Diane Ravitch: SB 6 is 'profoundly disrespectful toward the education profession'
Influential education historian Diane Ravitch does not like SB 6, as she makes clear in the following letter to members of the Florida Legislature. Her position is significant, given that for decades she has been identified as a "conservative" on education because she strongly supported things like charter schools and has strong ties to right-leaning think tanks like the Hoover Institution and Fordham Foundation.
(Of course, it's kind of goofy to tag many of the changes at the heart of SB 6 "conservative," isn't it? That's not to say the specifics in SB 6 are good or bad, but liberal groups like the Center for American Progress and the Brookings Institute are pushing tenure reform and performance pay, and it's President Obama who has said most forcefully that we should stop making excuses for bad teachers. So they're all part of the right-wing-nut conspiracy?)
One other note: In her letter, Ravitch slams gains on state standardized tests as being an illusion because scores on national tests have not risen: "The reason for the discrepancy is that students are learning test-taking skills, but they are unable to understand complex materials or to demonstrate their progress on a test that is not the state test." But Florida students are making big gains on the national test she's referring to.
Read on for the full letter. (Image from newtalk.org)
To: The Honorable Members of the Florida Legislature
From: Diane Ravitch
I wish that I could be in Tallahassee to address you personally but prior commitments make it impossible to do so.
I am a historian of American education at New York University. I served as Assistant Secretary of Research and Improvement in the administration of President George H.W. Bush. I was a founding member of the Koret Task Force of the Hoover Institution. I was also a founding trustee of the Thomas B. Fordham Foundation. I have been studying and writing about American education for 40 years.
I write to oppose SB 6/HB 7189.
I understand that this bill would prohibit districts from paying teachers in relation to their experience and education, but would base teachers' salaries mainly on student gains on standardized tests. I further understand that it is the law's intent to develop new tests for every subject area, paid for by reducing operating expenses by 5 percent in the schools.
I strongly believe that this bill will have very negative consequences for the children of the state of Florida. I believe that it will dumb down their education. I believe that it will cause many of your best teachers to leave the profession or the state because this legislation is so profoundly disrespectful toward the education profession.
I urge you not to pass this bill.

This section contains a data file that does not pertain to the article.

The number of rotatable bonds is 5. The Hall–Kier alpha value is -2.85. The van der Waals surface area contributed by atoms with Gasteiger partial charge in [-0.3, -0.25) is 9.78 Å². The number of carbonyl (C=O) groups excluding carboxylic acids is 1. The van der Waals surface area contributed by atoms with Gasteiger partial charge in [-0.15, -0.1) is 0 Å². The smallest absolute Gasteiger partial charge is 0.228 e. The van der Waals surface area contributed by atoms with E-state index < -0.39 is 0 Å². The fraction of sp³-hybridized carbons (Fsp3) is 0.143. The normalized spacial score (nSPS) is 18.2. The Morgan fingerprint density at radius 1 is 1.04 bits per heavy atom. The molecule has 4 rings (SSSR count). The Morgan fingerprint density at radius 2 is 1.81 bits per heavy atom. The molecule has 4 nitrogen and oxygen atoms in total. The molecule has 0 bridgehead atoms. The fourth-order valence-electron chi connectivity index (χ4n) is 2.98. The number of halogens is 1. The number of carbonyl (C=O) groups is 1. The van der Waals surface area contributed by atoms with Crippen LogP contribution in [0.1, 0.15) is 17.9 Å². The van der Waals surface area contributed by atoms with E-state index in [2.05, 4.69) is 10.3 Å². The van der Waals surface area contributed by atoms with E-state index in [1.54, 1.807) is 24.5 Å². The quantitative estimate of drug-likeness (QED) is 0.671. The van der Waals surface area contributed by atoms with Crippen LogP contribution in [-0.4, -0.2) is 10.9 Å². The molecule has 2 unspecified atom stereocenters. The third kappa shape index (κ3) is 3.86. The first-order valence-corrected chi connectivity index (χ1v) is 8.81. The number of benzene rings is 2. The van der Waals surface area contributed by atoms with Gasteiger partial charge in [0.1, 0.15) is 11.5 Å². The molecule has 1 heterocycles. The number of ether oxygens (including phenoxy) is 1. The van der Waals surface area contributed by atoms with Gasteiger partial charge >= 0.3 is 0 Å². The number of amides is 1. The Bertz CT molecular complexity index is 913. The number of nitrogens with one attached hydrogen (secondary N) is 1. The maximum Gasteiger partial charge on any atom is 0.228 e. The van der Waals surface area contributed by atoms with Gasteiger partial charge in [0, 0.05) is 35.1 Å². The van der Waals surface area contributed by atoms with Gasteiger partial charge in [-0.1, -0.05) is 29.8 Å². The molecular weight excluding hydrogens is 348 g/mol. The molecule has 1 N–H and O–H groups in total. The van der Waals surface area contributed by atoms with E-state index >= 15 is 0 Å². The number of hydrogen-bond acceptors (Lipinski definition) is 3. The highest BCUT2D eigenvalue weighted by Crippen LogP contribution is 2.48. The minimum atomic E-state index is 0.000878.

My new book, The Death and Life of the Great American School System, demonstrates that pay-for-scores schemes don't work. The main reason they don't work is that the measures were not intended for that purpose. Standardized tests are intended to evaluate whether students have learned what they were taught. They are not designed to assess teacher effectiveness or teacher quality. The more that teachers focus on these measures, the more they rob children of time for instruction and for the activities that engage children in their education and promote comprehension.
Teachers are not solely the cause of student progress. If students fail to make progress in their studies, there are many reasons for their failure. The causes of academic success or failure include the students' own effort; the students' regular attendance or lack thereof; the family's support or lack thereof; the family's poverty and its effects on the student's health and well-being; the school's resources; the district's oversight or lack thereof; and the quality of the test itself, which may be subject to random variation. It makes no sense to hold the teacher alone accountable when student performance is affected by so many different influences.
Should the teacher get a bad evaluation if students have a poor attendance record? Should the teacher be harshly judged if her students don't speak English or move frequently from school to school? Should the teacher get an F if the student has poor eyesight or suffers from other undiagnosed health problems? Should the teacher be considered a failure if the student's family offers no support for his learning?
Since the 1920s, American schools have experimented with merit pay plans. None has ever demonstrated success. Teachers will bend their efforts to raise test scores, but achievement nonetheless lags. The reason for this is that teaching-to-the-test does not yield good education. The students may learn test-taking skills, but they don't learn how to generalize what they have learned to new situations. Thus, even when state reading scores go up, in response to intensive coaching, national test scores remain flat. As the national tests become more demanding—in 8th grade—the scores don't rise at all.
Our nation has now had eight consecutive years of rising reading scores at the state level, yet the national scores for 8th grade students have not budged from 1998-2009. The reason for the discrepancy is that students are learning test-taking skills, but they are unable to understand complex materials or to demonstrate their progress on a test that is not the state test.
Test scores do not identify the most effective teachers. A teacher who produces big score gains one year may produce none the next year, depending on which students happen to be in his or her class.
The legislation now under consideration will not improve education in Florida. It will harm kids and their teachers.
I urge you to stop and reflect. The research on teacher effectiveness does not support the policies of SB 6/HB 7189. Please defeat this legislation.